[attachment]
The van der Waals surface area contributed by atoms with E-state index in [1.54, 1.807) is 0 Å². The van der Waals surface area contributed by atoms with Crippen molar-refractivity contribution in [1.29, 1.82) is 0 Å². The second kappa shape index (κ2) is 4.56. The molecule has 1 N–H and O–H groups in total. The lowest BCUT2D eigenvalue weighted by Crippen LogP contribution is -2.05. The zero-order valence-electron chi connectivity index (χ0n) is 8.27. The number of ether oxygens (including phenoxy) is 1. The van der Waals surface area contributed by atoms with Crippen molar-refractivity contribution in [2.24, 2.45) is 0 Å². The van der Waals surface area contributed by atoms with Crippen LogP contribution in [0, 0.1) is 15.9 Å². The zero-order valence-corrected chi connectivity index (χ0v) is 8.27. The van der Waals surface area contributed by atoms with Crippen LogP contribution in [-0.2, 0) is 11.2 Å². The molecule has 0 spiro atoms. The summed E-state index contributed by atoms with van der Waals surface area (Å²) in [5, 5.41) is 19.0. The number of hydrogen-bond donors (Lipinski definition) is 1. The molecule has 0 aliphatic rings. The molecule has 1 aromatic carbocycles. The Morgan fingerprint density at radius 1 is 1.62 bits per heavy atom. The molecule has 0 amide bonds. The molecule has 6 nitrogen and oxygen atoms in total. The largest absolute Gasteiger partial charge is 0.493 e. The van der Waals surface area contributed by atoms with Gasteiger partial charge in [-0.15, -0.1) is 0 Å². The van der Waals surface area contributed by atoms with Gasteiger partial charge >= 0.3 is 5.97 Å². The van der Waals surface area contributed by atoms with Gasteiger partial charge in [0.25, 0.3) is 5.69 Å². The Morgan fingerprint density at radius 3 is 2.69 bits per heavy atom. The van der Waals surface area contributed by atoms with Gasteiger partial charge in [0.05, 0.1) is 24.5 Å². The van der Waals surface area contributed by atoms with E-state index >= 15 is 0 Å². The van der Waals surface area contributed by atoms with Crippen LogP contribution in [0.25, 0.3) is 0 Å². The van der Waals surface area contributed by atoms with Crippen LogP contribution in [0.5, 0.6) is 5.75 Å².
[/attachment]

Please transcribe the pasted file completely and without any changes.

The van der Waals surface area contributed by atoms with E-state index in [1.54, 1.807) is 0 Å². The van der Waals surface area contributed by atoms with Crippen molar-refractivity contribution in [1.29, 1.82) is 0 Å². The second kappa shape index (κ2) is 4.56. The molecule has 1 N–H and O–H groups in total. The lowest BCUT2D eigenvalue weighted by Crippen LogP contribution is -2.05. The zero-order valence-electron chi connectivity index (χ0n) is 8.27. The number of ether oxygens (including phenoxy) is 1. The van der Waals surface area contributed by atoms with Crippen molar-refractivity contribution in [2.24, 2.45) is 0 Å². The van der Waals surface area contributed by atoms with Crippen LogP contribution in [0, 0.1) is 15.9 Å². The zero-order valence-corrected chi connectivity index (χ0v) is 8.27. The van der Waals surface area contributed by atoms with Crippen LogP contribution in [-0.2, 0) is 11.2 Å². The molecule has 0 spiro atoms. The summed E-state index contributed by atoms with van der Waals surface area (Å²) in [5, 5.41) is 19.0. The number of hydrogen-bond donors (Lipinski definition) is 1. The molecule has 0 aliphatic rings. The molecule has 1 aromatic carbocycles. The Morgan fingerprint density at radius 1 is 1.62 bits per heavy atom. The molecule has 0 amide bonds. The molecule has 6 nitrogen and oxygen atoms in total. The largest absolute Gasteiger partial charge is 0.493 e. The van der Waals surface area contributed by atoms with Gasteiger partial charge in [-0.15, -0.1) is 0 Å². The van der Waals surface area contributed by atoms with Gasteiger partial charge >= 0.3 is 5.97 Å². The van der Waals surface area contributed by atoms with Gasteiger partial charge in [0.25, 0.3) is 5.69 Å². The Morgan fingerprint density at radius 3 is 2.69 bits per heavy atom. The van der Waals surface area contributed by atoms with Gasteiger partial charge in [0.05, 0.1) is 24.5 Å². The van der Waals surface area contributed by atoms with E-state index >= 15 is 0 Å². The van der Waals surface area contributed by atoms with Crippen LogP contribution in [0.25, 0.3) is 0 Å². The van der Waals surface area contributed by atoms with Crippen LogP contribution in [0.5, 0.6) is 5.75 Å².